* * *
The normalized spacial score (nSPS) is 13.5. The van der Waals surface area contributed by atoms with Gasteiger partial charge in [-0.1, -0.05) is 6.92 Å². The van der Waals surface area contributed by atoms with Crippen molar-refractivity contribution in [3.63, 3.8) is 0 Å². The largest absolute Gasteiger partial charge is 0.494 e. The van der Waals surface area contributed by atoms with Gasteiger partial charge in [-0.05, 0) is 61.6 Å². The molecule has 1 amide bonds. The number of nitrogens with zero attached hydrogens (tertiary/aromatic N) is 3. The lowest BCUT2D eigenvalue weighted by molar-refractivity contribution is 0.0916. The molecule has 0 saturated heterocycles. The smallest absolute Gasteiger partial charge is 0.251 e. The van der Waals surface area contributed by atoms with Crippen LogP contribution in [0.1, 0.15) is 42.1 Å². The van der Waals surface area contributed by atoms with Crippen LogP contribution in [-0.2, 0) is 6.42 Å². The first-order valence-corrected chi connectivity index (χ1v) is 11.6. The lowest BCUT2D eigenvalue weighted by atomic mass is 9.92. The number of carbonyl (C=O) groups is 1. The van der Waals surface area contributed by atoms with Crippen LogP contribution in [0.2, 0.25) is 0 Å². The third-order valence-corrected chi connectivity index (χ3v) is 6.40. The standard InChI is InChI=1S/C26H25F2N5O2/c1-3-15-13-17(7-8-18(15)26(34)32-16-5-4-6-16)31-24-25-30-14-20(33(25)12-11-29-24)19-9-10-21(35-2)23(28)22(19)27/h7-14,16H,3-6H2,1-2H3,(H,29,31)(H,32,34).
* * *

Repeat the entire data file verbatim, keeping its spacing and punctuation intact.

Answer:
The normalized spacial score (nSPS) is 13.5. The van der Waals surface area contributed by atoms with Gasteiger partial charge in [-0.1, -0.05) is 6.92 Å². The van der Waals surface area contributed by atoms with Crippen molar-refractivity contribution in [3.63, 3.8) is 0 Å². The largest absolute Gasteiger partial charge is 0.494 e. The van der Waals surface area contributed by atoms with Gasteiger partial charge in [-0.05, 0) is 61.6 Å². The molecule has 1 amide bonds. The number of nitrogens with zero attached hydrogens (tertiary/aromatic N) is 3. The lowest BCUT2D eigenvalue weighted by molar-refractivity contribution is 0.0916. The molecule has 0 saturated heterocycles. The smallest absolute Gasteiger partial charge is 0.251 e. The van der Waals surface area contributed by atoms with Crippen LogP contribution in [0.1, 0.15) is 42.1 Å². The van der Waals surface area contributed by atoms with Crippen LogP contribution in [-0.2, 0) is 6.42 Å². The first-order valence-corrected chi connectivity index (χ1v) is 11.6. The lowest BCUT2D eigenvalue weighted by atomic mass is 9.92. The number of carbonyl (C=O) groups is 1. The van der Waals surface area contributed by atoms with Crippen LogP contribution in [0.2, 0.25) is 0 Å². The third-order valence-corrected chi connectivity index (χ3v) is 6.40. The standard InChI is InChI=1S/C26H25F2N5O2/c1-3-15-13-17(7-8-18(15)26(34)32-16-5-4-6-16)31-24-25-30-14-20(33(25)12-11-29-24)19-9-10-21(35-2)23(28)22(19)27/h7-14,16H,3-6H2,1-2H3,(H,29,31)(H,32,34).